Mistakes to Avoid When Taking Your Theory Test

The driving theory test essentially stands as a barrier between you and the full practical test. If you aren’t able to demonstrate your understanding of the rules of the road, you aren’t going to be allowed to put that knowledge, or lack thereof, into practice.

That means the theory test is extremely important and you need to ensure you are fully prepared before you take it. After all, 50 percent of people who take the test fail, so you can’t expect to walk in and pass by virtue of taking the test.

Your preparation will involve a lot of revising and practicing. However, you also need to ensure you don’t end up falling into some of the common traps that tend to trip people up. Here are a few of the mistakes that you should avoid when taking your theory test.

In The Event Of…

Some of the worst questions you will face in your theory test start with the words “In the event of…” These questions have a tendency to trip people up because they call on you to place yourself into a hypothetical situation that you are unlikely to find yourself in during the course of your driving lessons. They are difficult to revise for too, especially if you focus solely on nailing the Highway Code. The best way to tackle these questions is to ensure you revise using mock tests, so you can encounter some of them and start to figure out the logic behind them. Also, speak to your driving instructor about hypothetical scenarios to find out exactly what you should do.

The Hazard Perception Test

Once you have the question portion of your theory test down, you have a couple of minutes to compose yourself for the hazard perception test. These 14 interactive scenarios can render a high test score moot if you aren’t prepared for them. The key here is to understand the difference between a “potential hazard” and a “developing hazard”.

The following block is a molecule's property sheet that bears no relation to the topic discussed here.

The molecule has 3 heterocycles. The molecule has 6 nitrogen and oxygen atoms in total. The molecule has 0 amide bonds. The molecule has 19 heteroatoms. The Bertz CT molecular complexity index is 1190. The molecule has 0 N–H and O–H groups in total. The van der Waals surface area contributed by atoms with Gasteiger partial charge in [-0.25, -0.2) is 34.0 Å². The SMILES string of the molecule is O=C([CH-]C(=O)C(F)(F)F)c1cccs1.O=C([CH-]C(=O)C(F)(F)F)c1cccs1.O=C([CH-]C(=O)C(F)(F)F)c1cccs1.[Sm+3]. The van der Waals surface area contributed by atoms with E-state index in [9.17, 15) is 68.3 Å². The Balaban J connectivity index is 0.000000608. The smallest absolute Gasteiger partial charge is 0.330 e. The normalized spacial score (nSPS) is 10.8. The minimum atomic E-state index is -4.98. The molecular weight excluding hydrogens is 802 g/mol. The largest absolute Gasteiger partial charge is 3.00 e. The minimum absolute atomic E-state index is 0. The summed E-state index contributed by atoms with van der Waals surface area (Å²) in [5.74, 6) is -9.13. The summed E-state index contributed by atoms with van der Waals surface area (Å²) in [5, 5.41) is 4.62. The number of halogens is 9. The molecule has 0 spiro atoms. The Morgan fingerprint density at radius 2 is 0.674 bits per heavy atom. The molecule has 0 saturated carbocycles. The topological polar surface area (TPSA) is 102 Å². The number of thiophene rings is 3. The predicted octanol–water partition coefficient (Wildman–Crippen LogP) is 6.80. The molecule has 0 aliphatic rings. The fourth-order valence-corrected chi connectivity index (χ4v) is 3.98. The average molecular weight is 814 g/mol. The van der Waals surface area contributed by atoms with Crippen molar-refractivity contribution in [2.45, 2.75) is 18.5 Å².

A potential hazard is any situation that could lead to a hazard, however, in most cases it does not. For example, somebody standing at a crossing is a potential hazard because that person may choose to step into the road too early. That potential hazard does not become a developing hazard until the action of stepping into the road begins.

The hazard perception test is used to determine how well you react to developing hazards, so rein your clicks and don’t click in anticipation of hazards that don’t end up going anywhere.

Road Signs

You can understand all of the rules of the road and still end up being tripped up by road signs. Not all are easy to understand on sight, so you need to spend some time revising them to make sure you can answer quickly and move onto the next question. Generally speaking, focus your revision on the signs that contain no words. Such signs aren’t always intuitive and going into your theory test assuming you will be able to guess their meaning will likely lead to failure.